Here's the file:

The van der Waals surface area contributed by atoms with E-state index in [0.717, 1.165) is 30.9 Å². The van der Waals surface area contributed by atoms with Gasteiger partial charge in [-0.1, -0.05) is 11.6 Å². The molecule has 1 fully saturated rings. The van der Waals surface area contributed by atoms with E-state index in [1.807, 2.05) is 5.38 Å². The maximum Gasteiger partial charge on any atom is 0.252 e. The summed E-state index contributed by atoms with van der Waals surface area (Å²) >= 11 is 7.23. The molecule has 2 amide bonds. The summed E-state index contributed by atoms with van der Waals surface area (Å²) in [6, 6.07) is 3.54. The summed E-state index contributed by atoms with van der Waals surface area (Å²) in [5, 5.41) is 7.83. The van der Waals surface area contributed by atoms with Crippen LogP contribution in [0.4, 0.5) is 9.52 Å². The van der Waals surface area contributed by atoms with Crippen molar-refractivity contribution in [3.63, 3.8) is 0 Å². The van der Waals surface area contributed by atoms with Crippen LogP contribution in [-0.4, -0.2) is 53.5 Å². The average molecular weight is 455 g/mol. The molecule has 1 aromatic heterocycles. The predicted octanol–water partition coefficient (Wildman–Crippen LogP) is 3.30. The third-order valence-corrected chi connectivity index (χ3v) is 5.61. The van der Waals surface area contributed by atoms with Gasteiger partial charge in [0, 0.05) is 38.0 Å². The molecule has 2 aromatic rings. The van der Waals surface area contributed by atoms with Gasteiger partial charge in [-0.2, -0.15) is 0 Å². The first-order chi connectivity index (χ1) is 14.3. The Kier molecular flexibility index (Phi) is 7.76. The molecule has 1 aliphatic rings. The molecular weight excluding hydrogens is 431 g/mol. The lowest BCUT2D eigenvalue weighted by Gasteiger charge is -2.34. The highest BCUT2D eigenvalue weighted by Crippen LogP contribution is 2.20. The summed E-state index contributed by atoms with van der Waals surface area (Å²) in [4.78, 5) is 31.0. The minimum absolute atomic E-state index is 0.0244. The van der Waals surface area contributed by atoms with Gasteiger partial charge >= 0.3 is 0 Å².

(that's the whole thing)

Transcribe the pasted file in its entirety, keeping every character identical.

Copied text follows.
The van der Waals surface area contributed by atoms with E-state index in [0.717, 1.165) is 30.9 Å². The van der Waals surface area contributed by atoms with Gasteiger partial charge in [-0.1, -0.05) is 11.6 Å². The molecule has 1 fully saturated rings. The van der Waals surface area contributed by atoms with E-state index in [1.807, 2.05) is 5.38 Å². The maximum Gasteiger partial charge on any atom is 0.252 e. The summed E-state index contributed by atoms with van der Waals surface area (Å²) >= 11 is 7.23. The molecule has 2 amide bonds. The summed E-state index contributed by atoms with van der Waals surface area (Å²) in [6, 6.07) is 3.54. The summed E-state index contributed by atoms with van der Waals surface area (Å²) in [5, 5.41) is 7.83. The van der Waals surface area contributed by atoms with Crippen LogP contribution in [0.4, 0.5) is 9.52 Å². The van der Waals surface area contributed by atoms with Crippen molar-refractivity contribution in [3.63, 3.8) is 0 Å². The van der Waals surface area contributed by atoms with Crippen LogP contribution in [-0.4, -0.2) is 53.5 Å². The average molecular weight is 455 g/mol. The molecule has 1 aromatic heterocycles. The predicted octanol–water partition coefficient (Wildman–Crippen LogP) is 3.30. The third-order valence-corrected chi connectivity index (χ3v) is 5.61. The van der Waals surface area contributed by atoms with Gasteiger partial charge in [0, 0.05) is 38.0 Å². The molecule has 2 aromatic rings. The van der Waals surface area contributed by atoms with Gasteiger partial charge in [-0.2, -0.15) is 0 Å². The first-order chi connectivity index (χ1) is 14.3. The Kier molecular flexibility index (Phi) is 7.76. The molecule has 1 aliphatic rings. The molecular weight excluding hydrogens is 431 g/mol. The lowest BCUT2D eigenvalue weighted by Gasteiger charge is -2.34. The highest BCUT2D eigenvalue weighted by Crippen LogP contribution is 2.20. The summed E-state index contributed by atoms with van der Waals surface area (Å²) in [4.78, 5) is 31.0. The minimum absolute atomic E-state index is 0.0244. The van der Waals surface area contributed by atoms with Gasteiger partial charge >= 0.3 is 0 Å².